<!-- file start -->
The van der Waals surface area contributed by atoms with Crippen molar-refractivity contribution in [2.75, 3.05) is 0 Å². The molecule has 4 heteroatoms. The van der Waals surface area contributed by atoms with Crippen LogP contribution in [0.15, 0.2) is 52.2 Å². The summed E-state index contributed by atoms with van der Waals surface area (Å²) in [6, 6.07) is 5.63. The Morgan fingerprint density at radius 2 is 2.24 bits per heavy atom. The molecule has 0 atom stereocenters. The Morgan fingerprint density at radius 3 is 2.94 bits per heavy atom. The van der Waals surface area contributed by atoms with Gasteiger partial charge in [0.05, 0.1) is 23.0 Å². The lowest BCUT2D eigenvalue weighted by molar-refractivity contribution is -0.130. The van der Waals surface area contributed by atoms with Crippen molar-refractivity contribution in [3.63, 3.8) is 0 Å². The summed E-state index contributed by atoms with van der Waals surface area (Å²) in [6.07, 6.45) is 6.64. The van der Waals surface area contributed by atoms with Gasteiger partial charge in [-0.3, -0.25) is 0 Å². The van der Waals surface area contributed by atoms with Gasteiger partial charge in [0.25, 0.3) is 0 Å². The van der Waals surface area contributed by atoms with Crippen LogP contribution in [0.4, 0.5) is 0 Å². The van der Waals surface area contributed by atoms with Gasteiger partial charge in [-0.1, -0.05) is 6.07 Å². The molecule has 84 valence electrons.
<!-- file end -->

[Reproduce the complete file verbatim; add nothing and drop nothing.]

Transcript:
The van der Waals surface area contributed by atoms with Crippen molar-refractivity contribution in [2.75, 3.05) is 0 Å². The molecule has 4 heteroatoms. The van der Waals surface area contributed by atoms with Crippen LogP contribution in [0.15, 0.2) is 52.2 Å². The summed E-state index contributed by atoms with van der Waals surface area (Å²) in [6, 6.07) is 5.63. The Morgan fingerprint density at radius 2 is 2.24 bits per heavy atom. The molecule has 0 atom stereocenters. The Morgan fingerprint density at radius 3 is 2.94 bits per heavy atom. The van der Waals surface area contributed by atoms with Gasteiger partial charge in [0.05, 0.1) is 23.0 Å². The lowest BCUT2D eigenvalue weighted by molar-refractivity contribution is -0.130. The van der Waals surface area contributed by atoms with Crippen molar-refractivity contribution in [3.63, 3.8) is 0 Å². The summed E-state index contributed by atoms with van der Waals surface area (Å²) in [6.07, 6.45) is 6.64. The van der Waals surface area contributed by atoms with Gasteiger partial charge in [-0.3, -0.25) is 0 Å². The van der Waals surface area contributed by atoms with Gasteiger partial charge in [0.25, 0.3) is 0 Å². The van der Waals surface area contributed by atoms with Crippen LogP contribution in [0.4, 0.5) is 0 Å². The van der Waals surface area contributed by atoms with Gasteiger partial charge in [-0.1, -0.05) is 6.07 Å². The molecule has 84 valence electrons.